A nice orange on your saddle pad or a fashionable blue horse boot… it’s all fun and ‘it’, but when those colors shine bright on the fence, we do like them a little less. Recent studies show more insight on how horses see these colors.
Visual information is key to how many animals interact with their environment, and much research has investigated how animals respond to colour and brightness information in the natural world. Understanding the visibility of features in anthropogenic environments, and how animals respond to these, is also important, not least for the welfare and safety of animals and the humans they co-exist with, but has received comparatively less attention.
Difference between humans and horses
The main difference between riders and horses? Horses have a dichromatic color vision. While humans experience a trichromatic color vision. This means we have three cones, enabling us to see more colors.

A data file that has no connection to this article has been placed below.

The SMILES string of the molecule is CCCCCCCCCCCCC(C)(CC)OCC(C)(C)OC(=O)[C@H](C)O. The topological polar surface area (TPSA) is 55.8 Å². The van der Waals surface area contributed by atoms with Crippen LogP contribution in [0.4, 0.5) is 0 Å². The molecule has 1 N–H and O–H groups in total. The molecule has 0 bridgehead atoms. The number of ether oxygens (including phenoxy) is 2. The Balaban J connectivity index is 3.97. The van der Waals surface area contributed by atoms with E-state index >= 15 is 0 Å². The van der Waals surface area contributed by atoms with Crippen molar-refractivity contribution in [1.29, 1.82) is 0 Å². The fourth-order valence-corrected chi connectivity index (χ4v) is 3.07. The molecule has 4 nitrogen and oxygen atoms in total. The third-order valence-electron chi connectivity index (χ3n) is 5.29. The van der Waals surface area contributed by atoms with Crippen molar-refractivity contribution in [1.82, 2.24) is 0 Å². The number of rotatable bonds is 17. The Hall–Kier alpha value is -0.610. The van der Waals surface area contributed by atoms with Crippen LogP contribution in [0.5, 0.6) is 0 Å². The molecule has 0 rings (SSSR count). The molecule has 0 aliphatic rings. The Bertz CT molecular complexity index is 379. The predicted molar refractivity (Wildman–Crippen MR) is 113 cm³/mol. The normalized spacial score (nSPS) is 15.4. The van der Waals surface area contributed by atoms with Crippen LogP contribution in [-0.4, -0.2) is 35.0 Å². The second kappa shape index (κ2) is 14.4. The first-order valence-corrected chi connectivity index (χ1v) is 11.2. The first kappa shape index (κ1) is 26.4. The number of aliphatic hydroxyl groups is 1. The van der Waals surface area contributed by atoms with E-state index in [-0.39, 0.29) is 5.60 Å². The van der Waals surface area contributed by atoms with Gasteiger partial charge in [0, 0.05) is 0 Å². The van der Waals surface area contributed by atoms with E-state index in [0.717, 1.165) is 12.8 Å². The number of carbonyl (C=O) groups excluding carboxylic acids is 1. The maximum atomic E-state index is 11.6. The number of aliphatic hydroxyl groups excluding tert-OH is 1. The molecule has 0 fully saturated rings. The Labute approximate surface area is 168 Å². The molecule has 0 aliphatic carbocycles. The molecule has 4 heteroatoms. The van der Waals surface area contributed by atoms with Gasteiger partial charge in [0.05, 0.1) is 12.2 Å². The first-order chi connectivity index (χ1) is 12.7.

A horses world is a little les colorful. The horses’ spectrum is between blue and yellow. That is why horses cannot see red, orange and green.
The difference also implies horses experience the fences completely different as humans. This conclusion must also make us aware on how to build and style fences for horses safety เว็บไซต์ของบริษัท.
The visibility of fences is strongly affected by colour type (e.g. orange or blue) and luminance (e.g. light blue or dark blue). Current colours and materials used for the takeoff boards, midrails, and top edge of fences (orange paint, orange waterproof material, and natural vegetation) offer variable and frequently low visibility to horses, whereas other colours such as blue, yellow, and white offer much higher visibility